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App Shows You What 200 Calories Look Like

Gulp.

For the 200 calories in half of that blueberry muffin, you could eat more than a pint of blueberries. That’s a lot of blueberries! And that’s entirely the point of Calorific, an iOS app by interaction designers Nic Mulvaney and Tim Diacon. It shows you what 200 calories looks like in 144 properly portioned food and drink photographs.

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So in essence, Calorific a slide show. You swipe right to see another 200 calories in another food. That’s 75% of a sprinkled donut. That’s half a filet of battered and fried cod. That’s two pieces of multigrain bread. And that’s a farm’s worth of celery. You quickly realize that 200 calories varies wildly from one food item to the next, but as you’d expect, fruits and veggies give you the best bulk for your buck.


Having recently gone vegan, I had a tough time stomaching the app’s conceit. Its tacit thesis becomes “bigger is better,” but for many of us, more bulk per calorie isn’t necessarily the healthiest approach to nutrition. I often turn to calorie-dense foods like nuts and seeds in meals and snacks, because each day is a focused quest to eat the right balance of amino acids. I went vegan because my highest health risk is cholesterol, not how many calories I consume or how much I weigh. The app doesn’t account for such individual health considerations.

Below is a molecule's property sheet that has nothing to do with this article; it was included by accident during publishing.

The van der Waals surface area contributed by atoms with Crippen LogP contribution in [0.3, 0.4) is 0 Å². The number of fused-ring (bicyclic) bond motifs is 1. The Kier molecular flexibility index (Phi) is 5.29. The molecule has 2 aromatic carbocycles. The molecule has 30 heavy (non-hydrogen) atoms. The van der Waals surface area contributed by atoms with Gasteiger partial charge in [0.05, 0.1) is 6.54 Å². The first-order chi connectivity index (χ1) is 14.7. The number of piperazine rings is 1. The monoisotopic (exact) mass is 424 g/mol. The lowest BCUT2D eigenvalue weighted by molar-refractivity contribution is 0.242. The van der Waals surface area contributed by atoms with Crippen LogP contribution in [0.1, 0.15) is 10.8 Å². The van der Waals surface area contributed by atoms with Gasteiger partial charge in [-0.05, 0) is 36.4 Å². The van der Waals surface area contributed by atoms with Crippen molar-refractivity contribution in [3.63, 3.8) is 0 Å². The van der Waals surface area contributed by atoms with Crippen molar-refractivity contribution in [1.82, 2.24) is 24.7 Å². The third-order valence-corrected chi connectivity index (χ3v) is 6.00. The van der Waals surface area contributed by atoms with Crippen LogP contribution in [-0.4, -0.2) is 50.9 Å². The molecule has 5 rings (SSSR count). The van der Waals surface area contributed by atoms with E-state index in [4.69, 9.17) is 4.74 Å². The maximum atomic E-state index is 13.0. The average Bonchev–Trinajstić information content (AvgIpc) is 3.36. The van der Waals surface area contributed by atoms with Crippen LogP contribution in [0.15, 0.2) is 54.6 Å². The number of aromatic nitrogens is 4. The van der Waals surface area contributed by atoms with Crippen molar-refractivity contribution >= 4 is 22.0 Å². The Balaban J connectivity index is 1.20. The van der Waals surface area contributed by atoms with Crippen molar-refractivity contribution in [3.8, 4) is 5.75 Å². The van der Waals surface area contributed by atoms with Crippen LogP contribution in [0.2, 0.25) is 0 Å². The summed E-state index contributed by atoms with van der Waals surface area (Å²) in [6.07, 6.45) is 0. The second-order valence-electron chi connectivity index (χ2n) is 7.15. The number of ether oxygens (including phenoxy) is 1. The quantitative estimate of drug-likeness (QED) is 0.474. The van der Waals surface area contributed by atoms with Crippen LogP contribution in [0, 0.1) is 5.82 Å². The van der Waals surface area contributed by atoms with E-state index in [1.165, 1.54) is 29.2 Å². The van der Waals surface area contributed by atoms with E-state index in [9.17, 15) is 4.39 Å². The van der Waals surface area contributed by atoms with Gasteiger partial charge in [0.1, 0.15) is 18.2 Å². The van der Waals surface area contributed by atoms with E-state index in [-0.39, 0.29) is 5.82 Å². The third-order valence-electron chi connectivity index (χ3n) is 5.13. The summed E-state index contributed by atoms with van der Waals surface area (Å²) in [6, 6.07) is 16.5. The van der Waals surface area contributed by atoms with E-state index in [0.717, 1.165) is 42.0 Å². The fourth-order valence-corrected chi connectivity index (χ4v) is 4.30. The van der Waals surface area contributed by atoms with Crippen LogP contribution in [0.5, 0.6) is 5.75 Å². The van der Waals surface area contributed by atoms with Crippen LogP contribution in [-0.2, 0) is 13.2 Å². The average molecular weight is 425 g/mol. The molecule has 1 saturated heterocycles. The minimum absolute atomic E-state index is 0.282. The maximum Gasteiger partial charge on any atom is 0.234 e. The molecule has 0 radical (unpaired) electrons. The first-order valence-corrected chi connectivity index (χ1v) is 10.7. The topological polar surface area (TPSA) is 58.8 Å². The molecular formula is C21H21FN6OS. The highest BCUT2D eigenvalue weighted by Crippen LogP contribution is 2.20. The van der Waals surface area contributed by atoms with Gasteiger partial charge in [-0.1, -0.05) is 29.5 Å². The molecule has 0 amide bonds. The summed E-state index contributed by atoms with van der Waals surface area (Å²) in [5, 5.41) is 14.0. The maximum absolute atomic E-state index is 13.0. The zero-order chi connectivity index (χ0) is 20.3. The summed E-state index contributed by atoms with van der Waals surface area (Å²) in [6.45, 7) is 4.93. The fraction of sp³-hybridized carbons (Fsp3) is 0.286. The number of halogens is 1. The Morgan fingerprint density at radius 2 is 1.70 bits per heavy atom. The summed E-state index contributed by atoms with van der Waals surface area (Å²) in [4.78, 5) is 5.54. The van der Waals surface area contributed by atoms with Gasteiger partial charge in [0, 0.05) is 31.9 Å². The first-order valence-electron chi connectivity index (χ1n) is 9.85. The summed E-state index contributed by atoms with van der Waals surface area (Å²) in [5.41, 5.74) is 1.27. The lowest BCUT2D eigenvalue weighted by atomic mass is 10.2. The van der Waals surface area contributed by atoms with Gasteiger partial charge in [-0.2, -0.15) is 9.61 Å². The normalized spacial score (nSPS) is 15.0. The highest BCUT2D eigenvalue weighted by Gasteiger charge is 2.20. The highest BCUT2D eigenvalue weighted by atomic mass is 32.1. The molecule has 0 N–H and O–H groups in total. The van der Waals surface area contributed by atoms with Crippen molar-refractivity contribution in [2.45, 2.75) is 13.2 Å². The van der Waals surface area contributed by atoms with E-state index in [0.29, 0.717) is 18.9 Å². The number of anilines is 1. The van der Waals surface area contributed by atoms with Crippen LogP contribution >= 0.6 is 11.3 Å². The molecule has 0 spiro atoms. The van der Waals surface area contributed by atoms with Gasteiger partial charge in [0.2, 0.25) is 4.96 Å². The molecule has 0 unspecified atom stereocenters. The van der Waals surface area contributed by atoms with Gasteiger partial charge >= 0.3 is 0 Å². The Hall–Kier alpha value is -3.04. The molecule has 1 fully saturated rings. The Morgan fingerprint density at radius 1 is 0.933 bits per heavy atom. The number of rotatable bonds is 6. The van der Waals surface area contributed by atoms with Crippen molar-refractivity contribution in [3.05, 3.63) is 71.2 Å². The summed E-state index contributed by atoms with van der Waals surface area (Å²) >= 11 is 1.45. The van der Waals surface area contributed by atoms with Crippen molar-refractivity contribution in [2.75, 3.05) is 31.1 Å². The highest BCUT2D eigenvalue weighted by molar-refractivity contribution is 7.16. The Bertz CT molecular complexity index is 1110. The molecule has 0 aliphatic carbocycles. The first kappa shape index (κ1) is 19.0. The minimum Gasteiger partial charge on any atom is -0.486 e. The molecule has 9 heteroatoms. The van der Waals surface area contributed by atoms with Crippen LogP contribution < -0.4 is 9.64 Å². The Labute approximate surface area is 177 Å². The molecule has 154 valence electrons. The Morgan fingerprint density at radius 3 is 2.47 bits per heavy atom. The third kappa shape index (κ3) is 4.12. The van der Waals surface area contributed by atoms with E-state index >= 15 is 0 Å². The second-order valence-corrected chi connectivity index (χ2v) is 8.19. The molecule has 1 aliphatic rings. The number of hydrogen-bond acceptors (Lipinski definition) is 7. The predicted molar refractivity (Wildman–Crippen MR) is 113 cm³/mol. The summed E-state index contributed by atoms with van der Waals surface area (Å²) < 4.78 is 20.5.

That’s not to say that Calorific is bad. It’s powerful to see all of the foods we eat filtered through a single metric. But if you’re not counting calories, I imagine this visualization could make you super-paranoid about what you eat. I’d like to see the team behind Calorific take the idea further, offering ways to view food through sugar, fiber, protein (and amino acids), vitamins, monounsaturated fats, and antioxidants–heck, maybe the team could even capitalize on a more subjective idea like fullness.

If you’d like to try Calorific, the app is free for iOS download, but to unlock all the images, you’ll have to spend up to $3.

Try it here.

[h/t: ABC News]

About the author

Mark Wilson is a senior writer at Fast Company. He started Philanthroper.com, a simple way to give back every day.

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